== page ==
We’ve done articles about celebrity homes and favorite eateries in past columns so I thought it would be fun to explore a different type of nightlife that the celebrities of yesteryear would enjoy. This brings us to The Earl Carroll Theatre.
Located at 6230 Sunset Boulevard, the theatre was home to a lavish dinner theatre with beautiful girls performing in a comedy revue.
Carroll got his start on Broadway in New York City after World War I where he served as a pilot. He opened his own theatre in 1923 and produced numerous shows in the 1920s and 1930s before leaving the Great White Way for warmer climes and brighter stars.
In 1938, Carroll hired Greystone Manor architect Gordon B. Kaufmann to design the theatre with his associates Count Alexis de Sakhnovsky and Frank Don Riha with Ford J. Twaits as the contractor for the construction, which was $500,000 (over $9,000,000 in 2020 dollars).
The theatre, which opened on December 26, 1938, had a 24-foot high neon silhouette of Beryl Wallace, one of the Earl Carroll showgirls and his long-time lover. The lettering around the silhouette said: “Thru these portals pass the most beautiful girls in the world.”
The interior of the theatre could hold 1,000 patrons. The layout of the interior was in a dinner-show arrangement with tables and chairs on six terraces.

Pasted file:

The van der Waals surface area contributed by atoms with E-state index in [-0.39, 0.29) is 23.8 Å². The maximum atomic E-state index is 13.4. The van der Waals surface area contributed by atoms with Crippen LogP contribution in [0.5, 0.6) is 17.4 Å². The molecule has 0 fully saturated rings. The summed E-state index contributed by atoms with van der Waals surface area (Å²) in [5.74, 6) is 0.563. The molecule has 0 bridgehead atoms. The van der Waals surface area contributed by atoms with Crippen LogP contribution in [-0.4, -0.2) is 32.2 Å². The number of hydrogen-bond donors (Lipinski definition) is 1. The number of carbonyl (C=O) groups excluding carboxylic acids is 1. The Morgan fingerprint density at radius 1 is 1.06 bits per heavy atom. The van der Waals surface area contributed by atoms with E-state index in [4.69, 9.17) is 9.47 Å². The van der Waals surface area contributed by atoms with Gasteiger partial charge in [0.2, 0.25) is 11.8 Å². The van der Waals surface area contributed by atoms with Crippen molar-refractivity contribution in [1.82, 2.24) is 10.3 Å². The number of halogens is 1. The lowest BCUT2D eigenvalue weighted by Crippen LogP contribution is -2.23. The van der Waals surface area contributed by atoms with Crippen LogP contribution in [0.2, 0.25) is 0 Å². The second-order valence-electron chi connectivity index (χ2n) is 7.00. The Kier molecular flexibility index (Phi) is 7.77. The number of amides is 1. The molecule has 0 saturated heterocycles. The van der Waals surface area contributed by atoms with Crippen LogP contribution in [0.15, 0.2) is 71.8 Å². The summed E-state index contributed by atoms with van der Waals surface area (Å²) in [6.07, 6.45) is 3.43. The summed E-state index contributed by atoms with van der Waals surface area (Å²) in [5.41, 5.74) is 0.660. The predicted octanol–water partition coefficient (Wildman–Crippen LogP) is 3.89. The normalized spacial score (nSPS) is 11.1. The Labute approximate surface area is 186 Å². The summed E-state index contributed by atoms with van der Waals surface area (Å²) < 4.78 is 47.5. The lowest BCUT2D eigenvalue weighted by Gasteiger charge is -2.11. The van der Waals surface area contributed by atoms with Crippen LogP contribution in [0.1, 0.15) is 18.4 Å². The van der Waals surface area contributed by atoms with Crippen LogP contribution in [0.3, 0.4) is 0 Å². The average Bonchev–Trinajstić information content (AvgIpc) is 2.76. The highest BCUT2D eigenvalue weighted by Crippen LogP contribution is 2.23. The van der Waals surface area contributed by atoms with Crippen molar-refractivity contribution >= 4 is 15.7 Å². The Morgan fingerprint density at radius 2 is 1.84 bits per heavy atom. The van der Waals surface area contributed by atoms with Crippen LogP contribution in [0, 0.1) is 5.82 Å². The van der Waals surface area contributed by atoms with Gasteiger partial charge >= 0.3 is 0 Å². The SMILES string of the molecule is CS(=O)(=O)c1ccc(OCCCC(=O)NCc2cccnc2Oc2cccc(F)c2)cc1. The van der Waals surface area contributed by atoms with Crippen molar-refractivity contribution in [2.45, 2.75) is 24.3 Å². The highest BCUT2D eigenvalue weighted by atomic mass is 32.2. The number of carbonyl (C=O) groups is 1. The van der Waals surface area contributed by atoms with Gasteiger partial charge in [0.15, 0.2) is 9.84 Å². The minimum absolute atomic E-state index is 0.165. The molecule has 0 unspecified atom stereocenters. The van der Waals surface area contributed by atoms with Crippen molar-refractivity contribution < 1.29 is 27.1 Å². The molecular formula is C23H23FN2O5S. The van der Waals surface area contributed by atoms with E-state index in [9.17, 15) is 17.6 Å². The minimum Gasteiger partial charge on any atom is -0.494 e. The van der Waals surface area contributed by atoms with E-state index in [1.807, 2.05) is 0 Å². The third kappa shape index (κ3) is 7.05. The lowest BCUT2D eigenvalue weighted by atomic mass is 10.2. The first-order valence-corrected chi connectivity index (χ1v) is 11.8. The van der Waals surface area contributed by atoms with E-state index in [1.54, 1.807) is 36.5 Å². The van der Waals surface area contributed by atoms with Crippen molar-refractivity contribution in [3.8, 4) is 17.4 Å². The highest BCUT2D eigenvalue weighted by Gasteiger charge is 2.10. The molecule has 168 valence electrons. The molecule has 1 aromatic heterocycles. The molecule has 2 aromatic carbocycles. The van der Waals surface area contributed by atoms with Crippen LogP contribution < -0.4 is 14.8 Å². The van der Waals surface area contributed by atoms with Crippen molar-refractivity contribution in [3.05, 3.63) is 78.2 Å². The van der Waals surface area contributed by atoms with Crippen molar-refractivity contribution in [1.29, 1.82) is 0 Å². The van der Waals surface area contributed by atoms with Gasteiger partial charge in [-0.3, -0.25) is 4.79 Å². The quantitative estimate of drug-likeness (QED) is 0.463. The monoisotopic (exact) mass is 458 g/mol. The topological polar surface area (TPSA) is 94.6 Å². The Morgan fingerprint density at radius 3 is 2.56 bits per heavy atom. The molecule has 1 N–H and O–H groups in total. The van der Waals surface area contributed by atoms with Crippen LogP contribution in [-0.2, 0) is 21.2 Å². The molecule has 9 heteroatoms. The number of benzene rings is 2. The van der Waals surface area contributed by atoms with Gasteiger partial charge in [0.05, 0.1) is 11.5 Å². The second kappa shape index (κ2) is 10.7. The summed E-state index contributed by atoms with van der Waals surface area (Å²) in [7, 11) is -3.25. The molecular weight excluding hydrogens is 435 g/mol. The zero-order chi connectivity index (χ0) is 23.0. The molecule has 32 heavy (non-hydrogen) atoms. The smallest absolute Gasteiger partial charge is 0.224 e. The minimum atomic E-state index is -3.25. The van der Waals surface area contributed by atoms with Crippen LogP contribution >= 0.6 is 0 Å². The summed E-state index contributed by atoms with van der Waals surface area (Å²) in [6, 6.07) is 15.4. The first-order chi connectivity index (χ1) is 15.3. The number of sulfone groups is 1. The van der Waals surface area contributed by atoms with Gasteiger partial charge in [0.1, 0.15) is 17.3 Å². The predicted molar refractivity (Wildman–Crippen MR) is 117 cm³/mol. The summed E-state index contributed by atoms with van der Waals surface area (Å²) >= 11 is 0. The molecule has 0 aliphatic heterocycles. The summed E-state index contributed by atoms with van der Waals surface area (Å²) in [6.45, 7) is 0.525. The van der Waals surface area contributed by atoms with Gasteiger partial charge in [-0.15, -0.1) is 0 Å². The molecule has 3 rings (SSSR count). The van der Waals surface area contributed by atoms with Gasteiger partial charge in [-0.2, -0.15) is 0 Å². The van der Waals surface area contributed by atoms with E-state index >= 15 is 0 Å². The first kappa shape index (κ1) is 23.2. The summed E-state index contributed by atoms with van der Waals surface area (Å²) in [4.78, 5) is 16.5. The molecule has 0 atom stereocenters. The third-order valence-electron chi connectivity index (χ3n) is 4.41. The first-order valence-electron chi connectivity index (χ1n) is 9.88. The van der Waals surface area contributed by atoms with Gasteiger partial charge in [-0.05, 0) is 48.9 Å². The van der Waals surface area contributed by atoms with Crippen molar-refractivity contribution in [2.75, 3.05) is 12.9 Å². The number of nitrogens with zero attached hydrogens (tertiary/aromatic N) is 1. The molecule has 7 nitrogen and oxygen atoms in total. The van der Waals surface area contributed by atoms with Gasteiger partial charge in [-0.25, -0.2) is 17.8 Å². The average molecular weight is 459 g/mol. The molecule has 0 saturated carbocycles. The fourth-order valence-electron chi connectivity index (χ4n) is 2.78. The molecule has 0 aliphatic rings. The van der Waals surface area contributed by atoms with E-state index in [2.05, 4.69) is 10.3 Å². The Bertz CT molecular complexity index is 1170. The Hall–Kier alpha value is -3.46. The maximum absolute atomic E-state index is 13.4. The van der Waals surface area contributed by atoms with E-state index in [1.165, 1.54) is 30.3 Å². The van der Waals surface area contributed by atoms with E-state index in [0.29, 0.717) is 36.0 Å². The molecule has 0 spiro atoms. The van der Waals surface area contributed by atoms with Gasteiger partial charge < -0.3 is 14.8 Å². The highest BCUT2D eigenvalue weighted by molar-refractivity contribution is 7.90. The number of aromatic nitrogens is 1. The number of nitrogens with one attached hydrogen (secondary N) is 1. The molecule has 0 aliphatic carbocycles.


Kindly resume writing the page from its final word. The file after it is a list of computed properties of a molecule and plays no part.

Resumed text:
At the top of the stairs at the entrance to the theatre, the Goddess of Neon held a 50′ tube that swirled up to the ceiling to meet a curving row of 3 foot-long vertical tubes. The auditorium was lit with over 1,800 of these tube lights. The left wall of the auditorium was covered with a faux wood grain wallpaper and the right draped with green satin.
It featured a 70′ grand stage, which revolved with separately operated inner and outer sections. There was also a water curtain, a 2 section orchestra pit, and a revolving three-level tower stage right where 4 ladies would play piano simultaneously. 60 showgirls in all were used in the production. It was true decadence.
On December 6th, 1940 a movie called A Night At Earl Carroll’s was released by Paramount Pictures.
Carroll and Wallace died in a plane crash on June 18, 1948, and the theatre closed the following year for $1,000,000.
From 1950 to 1953 it was used by CBS as a television studio before changing into a new night club called the Moulin Rouge, which lasted until the mid-1960s.
The venue changed names and acts for the better part of the next 3 decades: Hullabaloo Theatre, The Kalediscope, The Aquarius, The Longhorn Theatre and The Chevy Chase Theatre.
From 1997 to 2016 the building was used as the West Coast production facility for Nickelodeon television productions.
The theatre is in the process of being renovated back to its original state with an opening date of 2020, but with COVID-19 this has been pushed back indefinitely.
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